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Respect Life focus can mean celebrating ‘life’ and ‘respect’

Respect Life Sunday … Respect Life Month … Respect Life. For many Catholics and others involved in pro-life efforts, Respect Life emphasizes in another way efforts to end abortion. And why wouldn’t those folks respond in that way? The battle over abortion captures many of the headlines, from court cases to social justice debates to walks and marches for life.

Respect Life also has a more general focus, from the life of the unborn to the life of those near death, from the life of those with physical or mental disabilities to the life of those convicted of murder. Respect Life is the church’s celebration of the dignity of life from conception to natural death.

Of course, there’s another word in the name for this month-long observance – respect.

It’s a simple word. Seven letters. Used in everyday conversation. A basic value touted in one way or another by most people, institutions and organizations.

But in many ways, respect sometimes seems out of style or unimportant in today’s society. Respect for elders, respect for authority, respect for people who have a different opinion, respect for those of other faiths, respect for people of other races, respect for the poor – those standards of respect are not a given.

And that’s why Respect Life might be applied in the broadest sense, valuing life not only by protecting life, but also by respecting the lives we protect.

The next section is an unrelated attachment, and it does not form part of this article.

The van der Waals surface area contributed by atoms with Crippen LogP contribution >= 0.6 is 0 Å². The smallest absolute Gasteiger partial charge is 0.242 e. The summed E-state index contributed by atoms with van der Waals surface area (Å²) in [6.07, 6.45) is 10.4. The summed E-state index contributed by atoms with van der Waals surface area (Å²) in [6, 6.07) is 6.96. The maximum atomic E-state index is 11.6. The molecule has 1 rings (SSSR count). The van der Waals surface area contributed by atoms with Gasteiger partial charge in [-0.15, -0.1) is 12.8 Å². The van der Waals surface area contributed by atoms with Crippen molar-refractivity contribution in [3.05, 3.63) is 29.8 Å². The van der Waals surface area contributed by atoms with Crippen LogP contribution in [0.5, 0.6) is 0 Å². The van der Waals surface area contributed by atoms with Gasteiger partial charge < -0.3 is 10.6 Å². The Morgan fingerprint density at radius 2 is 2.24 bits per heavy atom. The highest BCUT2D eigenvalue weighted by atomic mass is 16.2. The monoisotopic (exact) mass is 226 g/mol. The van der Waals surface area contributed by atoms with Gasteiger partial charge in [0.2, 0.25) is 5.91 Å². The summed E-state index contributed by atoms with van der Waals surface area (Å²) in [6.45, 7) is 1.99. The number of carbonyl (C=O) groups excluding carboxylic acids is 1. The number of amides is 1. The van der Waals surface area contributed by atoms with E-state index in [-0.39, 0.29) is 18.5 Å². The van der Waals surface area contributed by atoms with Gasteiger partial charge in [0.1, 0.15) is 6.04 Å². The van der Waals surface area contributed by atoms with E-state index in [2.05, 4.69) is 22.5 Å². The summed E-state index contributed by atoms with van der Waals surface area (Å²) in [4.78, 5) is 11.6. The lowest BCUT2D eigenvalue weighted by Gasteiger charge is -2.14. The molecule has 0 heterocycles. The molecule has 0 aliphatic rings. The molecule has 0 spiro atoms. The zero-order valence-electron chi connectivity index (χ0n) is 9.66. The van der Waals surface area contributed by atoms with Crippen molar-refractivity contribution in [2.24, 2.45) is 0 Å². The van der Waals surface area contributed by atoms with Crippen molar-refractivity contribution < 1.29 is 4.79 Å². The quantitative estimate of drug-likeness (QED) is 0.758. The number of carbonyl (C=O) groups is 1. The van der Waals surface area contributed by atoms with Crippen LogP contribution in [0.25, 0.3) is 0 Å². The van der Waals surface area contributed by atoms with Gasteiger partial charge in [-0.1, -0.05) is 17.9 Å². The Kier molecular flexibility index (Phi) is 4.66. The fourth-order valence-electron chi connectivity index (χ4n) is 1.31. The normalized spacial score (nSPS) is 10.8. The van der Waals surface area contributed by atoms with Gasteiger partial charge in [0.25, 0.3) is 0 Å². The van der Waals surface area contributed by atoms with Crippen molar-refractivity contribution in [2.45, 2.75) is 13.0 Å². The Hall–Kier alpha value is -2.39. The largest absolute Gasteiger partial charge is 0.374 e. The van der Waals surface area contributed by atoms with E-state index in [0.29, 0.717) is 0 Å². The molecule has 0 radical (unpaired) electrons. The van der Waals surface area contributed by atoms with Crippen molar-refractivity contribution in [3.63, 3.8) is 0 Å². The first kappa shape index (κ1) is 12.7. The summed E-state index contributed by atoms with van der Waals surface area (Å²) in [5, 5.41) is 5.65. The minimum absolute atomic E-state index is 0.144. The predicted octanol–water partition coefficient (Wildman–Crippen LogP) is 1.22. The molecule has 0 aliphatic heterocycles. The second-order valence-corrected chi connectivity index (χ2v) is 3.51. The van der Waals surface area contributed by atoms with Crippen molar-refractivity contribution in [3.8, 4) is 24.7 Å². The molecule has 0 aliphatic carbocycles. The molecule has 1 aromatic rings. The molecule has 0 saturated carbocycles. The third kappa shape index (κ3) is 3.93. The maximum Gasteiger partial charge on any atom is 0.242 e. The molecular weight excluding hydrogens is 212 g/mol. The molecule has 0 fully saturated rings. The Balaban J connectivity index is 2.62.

ALWAYS AT HOME

A word often used in discussing our faith is universal. For theologians, that word has significance in terms of Christ’s presence and in the church’s presence to the whole world.

Universal also might be a synonym for joy.

Traveling to the North Shore of Lake Superior for a brief getaway, my wife, Pamela, and I attended Sunday Mass at St. Odilia in Shoreview, Minn. Both the sign outside the church and the bulletin referred to the parish as the "Catholic Community of St. Odilia."

Community seems to be the operative word, and it was evident at the Mass we attended. Catholics always are "at home" no matter where they attend Mass, but that seemed to be especially applicable at St. Odilia.

It wasn’t a matter of being overpowered by greeters, and there wasn’t any special mention of visitors. But along with the familiarity of the Mass, there was a sense of warmth, a sense of community at this Twin Cities suburban parish. The music was excellent, the parishioners seated near us were welcoming, the deacon gave the homily (always a plus for me!) and the pastor was engaging.

The building was different, the people were different, but we really were at home … our universal home. And it was a joy.

 

A SPECIAL YEAR

Early this past summer, a priest well known in the archdiocese, Augustinian Recollect Father James Brown, celebrated the 70th anniversary of his ordination and his 95th birthday at his home in the St. Augustine Priory in Oxnard, Calif. And people of the archdiocese showered him with cards and notes for the occasion.

Reflecting on his years as a priest, he wrote in the Mass program about the various ministries in which he served, but gave special mention to the joy of parish work, including 21 years at a parish he considered home, St. James in Omaha, before moving to California 10 years ago.

His service to the church has been impressive, but apparently he’s not finished.

"May the Lord be praised for his goodness," he wrote in concluding his reflection by thanking God for his priesthood. "I’m ready for 70 more."

 

Deacon Randy Grosse is editor and general manager of the Catholic Voice. Contact him at ragrosse@archomaha.org.

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